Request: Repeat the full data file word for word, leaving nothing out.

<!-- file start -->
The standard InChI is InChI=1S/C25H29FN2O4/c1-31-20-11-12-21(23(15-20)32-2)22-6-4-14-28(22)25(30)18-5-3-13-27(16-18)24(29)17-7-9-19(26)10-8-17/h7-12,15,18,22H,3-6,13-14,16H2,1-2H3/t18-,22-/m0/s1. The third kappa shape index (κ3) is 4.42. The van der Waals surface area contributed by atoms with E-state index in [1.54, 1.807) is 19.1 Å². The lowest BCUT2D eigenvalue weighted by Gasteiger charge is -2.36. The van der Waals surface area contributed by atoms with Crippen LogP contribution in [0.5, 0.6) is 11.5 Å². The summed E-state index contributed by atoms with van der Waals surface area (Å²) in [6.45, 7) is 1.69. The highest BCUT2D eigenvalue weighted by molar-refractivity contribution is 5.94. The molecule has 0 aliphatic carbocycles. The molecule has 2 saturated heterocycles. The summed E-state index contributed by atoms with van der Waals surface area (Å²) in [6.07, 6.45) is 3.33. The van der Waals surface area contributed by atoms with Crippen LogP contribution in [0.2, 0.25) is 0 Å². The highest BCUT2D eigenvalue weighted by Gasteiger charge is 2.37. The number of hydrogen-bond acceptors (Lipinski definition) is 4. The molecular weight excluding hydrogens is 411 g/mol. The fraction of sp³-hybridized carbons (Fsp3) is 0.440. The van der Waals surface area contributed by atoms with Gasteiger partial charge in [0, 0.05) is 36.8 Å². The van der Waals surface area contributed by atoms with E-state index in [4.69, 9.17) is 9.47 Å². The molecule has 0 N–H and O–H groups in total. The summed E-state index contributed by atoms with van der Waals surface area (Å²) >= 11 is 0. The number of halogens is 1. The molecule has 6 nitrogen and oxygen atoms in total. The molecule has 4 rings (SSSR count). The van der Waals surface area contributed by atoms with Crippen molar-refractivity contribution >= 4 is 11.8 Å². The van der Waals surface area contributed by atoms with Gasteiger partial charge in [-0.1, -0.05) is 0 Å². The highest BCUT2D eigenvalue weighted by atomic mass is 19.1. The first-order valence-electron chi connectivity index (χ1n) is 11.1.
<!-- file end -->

The standard InChI is InChI=1S/C25H29FN2O4/c1-31-20-11-12-21(23(15-20)32-2)22-6-4-14-28(22)25(30)18-5-3-13-27(16-18)24(29)17-7-9-19(26)10-8-17/h7-12,15,18,22H,3-6,13-14,16H2,1-2H3/t18-,22-/m0/s1. The third kappa shape index (κ3) is 4.42. The van der Waals surface area contributed by atoms with E-state index in [1.54, 1.807) is 19.1 Å². The lowest BCUT2D eigenvalue weighted by Gasteiger charge is -2.36. The van der Waals surface area contributed by atoms with Crippen LogP contribution in [0.5, 0.6) is 11.5 Å². The summed E-state index contributed by atoms with van der Waals surface area (Å²) in [6.45, 7) is 1.69. The highest BCUT2D eigenvalue weighted by molar-refractivity contribution is 5.94. The molecule has 0 aliphatic carbocycles. The molecule has 2 saturated heterocycles. The summed E-state index contributed by atoms with van der Waals surface area (Å²) in [6.07, 6.45) is 3.33. The van der Waals surface area contributed by atoms with Crippen LogP contribution in [0.2, 0.25) is 0 Å². The highest BCUT2D eigenvalue weighted by Gasteiger charge is 2.37. The number of hydrogen-bond acceptors (Lipinski definition) is 4. The molecular weight excluding hydrogens is 411 g/mol. The fraction of sp³-hybridized carbons (Fsp3) is 0.440. The van der Waals surface area contributed by atoms with Gasteiger partial charge in [0, 0.05) is 36.8 Å². The van der Waals surface area contributed by atoms with E-state index in [4.69, 9.17) is 9.47 Å². The molecule has 0 N–H and O–H groups in total. The summed E-state index contributed by atoms with van der Waals surface area (Å²) >= 11 is 0. The number of halogens is 1. The molecule has 6 nitrogen and oxygen atoms in total. The molecule has 4 rings (SSSR count). The van der Waals surface area contributed by atoms with Crippen molar-refractivity contribution >= 4 is 11.8 Å². The van der Waals surface area contributed by atoms with Gasteiger partial charge in [-0.1, -0.05) is 0 Å². The highest BCUT2D eigenvalue weighted by atomic mass is 19.1. The first-order valence-electron chi connectivity index (χ1n) is 11.1.